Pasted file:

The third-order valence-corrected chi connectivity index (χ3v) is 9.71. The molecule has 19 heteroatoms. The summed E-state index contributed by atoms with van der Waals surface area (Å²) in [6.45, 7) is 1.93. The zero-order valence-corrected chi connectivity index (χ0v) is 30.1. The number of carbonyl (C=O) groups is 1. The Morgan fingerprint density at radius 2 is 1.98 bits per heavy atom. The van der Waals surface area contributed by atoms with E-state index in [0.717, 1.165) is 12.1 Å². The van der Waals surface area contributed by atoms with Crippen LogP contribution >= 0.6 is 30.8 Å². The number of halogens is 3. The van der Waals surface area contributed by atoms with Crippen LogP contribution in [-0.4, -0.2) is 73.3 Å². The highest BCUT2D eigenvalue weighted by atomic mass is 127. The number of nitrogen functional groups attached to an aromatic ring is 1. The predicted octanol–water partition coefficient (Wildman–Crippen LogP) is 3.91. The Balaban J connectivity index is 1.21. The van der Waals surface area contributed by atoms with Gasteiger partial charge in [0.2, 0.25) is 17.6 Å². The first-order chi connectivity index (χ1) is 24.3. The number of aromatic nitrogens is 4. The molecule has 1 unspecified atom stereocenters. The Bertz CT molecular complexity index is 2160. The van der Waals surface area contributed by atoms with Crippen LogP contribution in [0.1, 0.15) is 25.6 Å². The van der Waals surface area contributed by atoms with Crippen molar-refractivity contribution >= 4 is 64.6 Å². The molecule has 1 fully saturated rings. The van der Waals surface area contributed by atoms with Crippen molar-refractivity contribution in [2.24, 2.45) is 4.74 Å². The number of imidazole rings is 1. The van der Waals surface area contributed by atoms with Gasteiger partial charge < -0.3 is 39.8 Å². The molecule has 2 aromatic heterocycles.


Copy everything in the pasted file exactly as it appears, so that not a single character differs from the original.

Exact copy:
The third-order valence-corrected chi connectivity index (χ3v) is 9.71. The molecule has 19 heteroatoms. The summed E-state index contributed by atoms with van der Waals surface area (Å²) in [6.45, 7) is 1.93. The zero-order valence-corrected chi connectivity index (χ0v) is 30.1. The number of carbonyl (C=O) groups is 1. The Morgan fingerprint density at radius 2 is 1.98 bits per heavy atom. The van der Waals surface area contributed by atoms with E-state index in [0.717, 1.165) is 12.1 Å². The van der Waals surface area contributed by atoms with Crippen LogP contribution >= 0.6 is 30.8 Å². The number of halogens is 3. The van der Waals surface area contributed by atoms with Crippen LogP contribution in [-0.4, -0.2) is 73.3 Å². The highest BCUT2D eigenvalue weighted by atomic mass is 127. The number of nitrogen functional groups attached to an aromatic ring is 1. The predicted octanol–water partition coefficient (Wildman–Crippen LogP) is 3.91. The Balaban J connectivity index is 1.21. The van der Waals surface area contributed by atoms with Gasteiger partial charge in [0.2, 0.25) is 17.6 Å². The first-order chi connectivity index (χ1) is 24.3. The number of aromatic nitrogens is 4. The molecule has 1 unspecified atom stereocenters. The Bertz CT molecular complexity index is 2160. The van der Waals surface area contributed by atoms with Crippen LogP contribution in [0.1, 0.15) is 25.6 Å². The van der Waals surface area contributed by atoms with Crippen molar-refractivity contribution >= 4 is 64.6 Å². The molecule has 1 fully saturated rings. The van der Waals surface area contributed by atoms with Crippen molar-refractivity contribution in [2.24, 2.45) is 4.74 Å². The number of imidazole rings is 1. The van der Waals surface area contributed by atoms with Gasteiger partial charge < -0.3 is 39.8 Å². The molecule has 2 aromatic heterocycles.